As the US ethanol sector continues to expand, the industry is producing record volumes of DDGS which need to find a home.
The industry exported a record 5.64 MMT of DDGS in 2009, up 24% on the previous (and also then a record) year of 2008.
That quantity is a more than fivefold increase on what was being exported just five years ago.
Mexico was the number one destination last year taking 1.5 MMT, with Canada in second slot importing just over 800,000 MT of US distillers grains.
If you look hard enough you can find some reasons to be optimistic about the outlook cereal prices for the second half of 2010.
Go on then Nogger, this will be worth a laugh at the very least, my psychic powers tell me you are thinking.
The thing is that's what I am also thinking when I read this story: Get planting
It looks like it's going to be all kind of doom & gloom but switches to proffer some rays of hope. A bit like a Jeremy Clarkson review of a car in reverse really.
What do you make of there being "little malting quality grain in store" or the removal of intervention next season being a positive thing for the market? Chuck in the oft quoted "massive intake" of wheat from Ensus changing the dynamics of feed demand and you'd better get that spring seed ordered after all.
Just make sure that you email your barley offers to this guy, not me!
The overnight grains are higher with beans up around 8-10 cents, wheat 8 cents higher and corn up 2-3 cents as America emerges from yesterday's president's Day holiday.
The dollar is a little easier today, and crude oil a bit firmer, adding some support to the grains sector.
A two day meeting of euro zone finance ministers yesterday and today will attempt to "flesh out" plans to aid Greece's debt crisis. That's helping the euro firm a little from recent losses, although a failure to sufficiently assure the markets could easily see the single currency back under the cosh.
The Greek finance minister told the Telegraph that turning this ship around was no easy feat, it would be like trying to "change the course of the Titanic, it cannot be done in a day," he is quoted as saying.
EU markets have opened a little higher, encouraged by the lead from eCBOT. London wheat has come in 30-40 pence higher, with Paris wheat up 25-50 euro cents and rapeseed EUR2.50-2.75 firmer.
Kazakhstan says that it's grain stocks on Feb 1st were 15.1 MMT, of that 13.3 MMT was wheat, and of that 11 MMT was milling wheat.
Iran is tendering this week for at least 100,000 MT of wheat, certainly the Kazakhs will be one of the front-runners.
Japan is also tendering for 100,000 MT of wheat, of that 60,000 MT will be US origin, with the rest split equally between Canadian and Australian wheat.
Talking of Australia, ABARE cut it's estimate of the final size of the recently harvested wheat crop there to 21.7 MMT from 22 MMT yesterday. Barley output was also downgraded by 300,000 MT to 8 MMT.
Summer grain plantings there are seen sharply lower, down 27%, due to unfavourable hot and dry conditions around Christmas time.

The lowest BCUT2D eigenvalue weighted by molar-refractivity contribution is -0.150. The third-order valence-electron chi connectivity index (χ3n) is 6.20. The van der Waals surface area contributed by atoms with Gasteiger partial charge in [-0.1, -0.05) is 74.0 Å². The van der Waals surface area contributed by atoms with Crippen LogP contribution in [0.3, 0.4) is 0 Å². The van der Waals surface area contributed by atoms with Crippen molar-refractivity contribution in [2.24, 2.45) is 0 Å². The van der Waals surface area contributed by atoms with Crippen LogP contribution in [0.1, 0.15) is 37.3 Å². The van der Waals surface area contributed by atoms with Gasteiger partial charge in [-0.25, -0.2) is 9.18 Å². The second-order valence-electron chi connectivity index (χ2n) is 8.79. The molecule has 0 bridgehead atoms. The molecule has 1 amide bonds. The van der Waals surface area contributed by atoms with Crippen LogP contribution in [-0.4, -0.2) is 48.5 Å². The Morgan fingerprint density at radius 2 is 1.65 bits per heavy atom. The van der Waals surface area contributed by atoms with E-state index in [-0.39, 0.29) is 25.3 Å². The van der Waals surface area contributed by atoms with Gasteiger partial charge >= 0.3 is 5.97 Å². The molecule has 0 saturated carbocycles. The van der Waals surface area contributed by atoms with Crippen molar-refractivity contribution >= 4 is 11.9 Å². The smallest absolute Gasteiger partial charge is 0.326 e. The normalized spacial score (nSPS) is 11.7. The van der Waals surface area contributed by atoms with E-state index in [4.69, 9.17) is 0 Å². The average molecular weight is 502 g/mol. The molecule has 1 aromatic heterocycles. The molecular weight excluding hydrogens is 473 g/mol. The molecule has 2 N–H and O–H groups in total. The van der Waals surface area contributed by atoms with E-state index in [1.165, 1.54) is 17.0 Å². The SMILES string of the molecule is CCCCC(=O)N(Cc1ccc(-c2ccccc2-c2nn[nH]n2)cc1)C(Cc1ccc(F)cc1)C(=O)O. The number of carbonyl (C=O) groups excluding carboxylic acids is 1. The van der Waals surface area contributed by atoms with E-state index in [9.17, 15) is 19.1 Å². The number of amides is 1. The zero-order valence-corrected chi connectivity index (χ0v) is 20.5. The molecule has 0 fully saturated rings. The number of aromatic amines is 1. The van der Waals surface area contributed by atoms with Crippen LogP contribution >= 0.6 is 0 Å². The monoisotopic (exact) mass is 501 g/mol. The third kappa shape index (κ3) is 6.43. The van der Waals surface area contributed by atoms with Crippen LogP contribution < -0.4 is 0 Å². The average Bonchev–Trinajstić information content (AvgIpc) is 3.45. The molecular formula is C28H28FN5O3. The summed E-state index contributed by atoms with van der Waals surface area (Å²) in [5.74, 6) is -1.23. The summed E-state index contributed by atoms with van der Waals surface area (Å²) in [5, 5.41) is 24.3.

As of Feb 3rd Ukraine had exported 16 MMT of grain during the current marketing year. The local Farmers' Confederation says that the country will export 6 MMT in the Jan/June portion of the MY, that gives us likely exports of 20.3 MMT in the 2009/10 MY, 4.9 MMT down from 2008/09. The Ag Ministry recently raised their forecast for exports this season from 20 MMT to 22 MMT, that's almost half of this year's production of 46 MMT.
It took me ages to come up with that headline, not quite "ta ra ra boom di ay" but pretty respectable nevertheless.
Love is in the air with Terra and Yara set to get married in a glitzy showbiz wedding it has been revealed, appropriately enough over Valentine's Day weekend.
The couple already have one illegitimate love child, GrowHow aged 3, but look set to spawn again before too long.
Terra is a "perfect fit" for Yara, according to Yara chief executive Jorgen Ole Haslestad.
It's likely to be a June wedding, said the lovebirds, who have already opened discussions with OK magazine for the photography rights.
Blushing Terra plans to move in with Yara, saving USD60 million in "cost synergies", I think she means soft furnishings but I'm not really sure.
The couple's publicist said that the merger was good news for British farmers, although strangely the British farmers who are emailing me remain surprisingly sceptical, saying that this will give them an even bigger monopoly than the one they already enjoy.
"It's a bit like getting into bed with your sister," said one Devon farmer, "you know you shouldn't do it but you just can't help yourself."
"You're not very big are you Dave?" said Mrs N#3's son to me at the weekend. Before I could reply he came out with "My Dad is six foot five. He's massive."
What do you say to that?
"Well I wish I'd had the forethought when I was younger to think myself tall. What an achievement that must have been? I was only two foot six when I started big school, but I worked really hard at it and when I left I was six foot five."
I came out with the first thing in my head (usually a bad sign): "Really? That must come in handy (thinks: when the circus are in town)."
Of course after the event I think of better replies such as "Crikey, all that money I wasted on those ladders." or "ask him to bend down and clear that guttering for me will you."
This happens periodically. Several weeks ago we had "You're feet are quite small aren't they Dave, what size are they?"
"Erm, I guess so, I'm size eight, maybe a nine sometimes."
"Really? My Dad is size thirteen."
"Great, I'll remember that if ever we want to go white water rafting."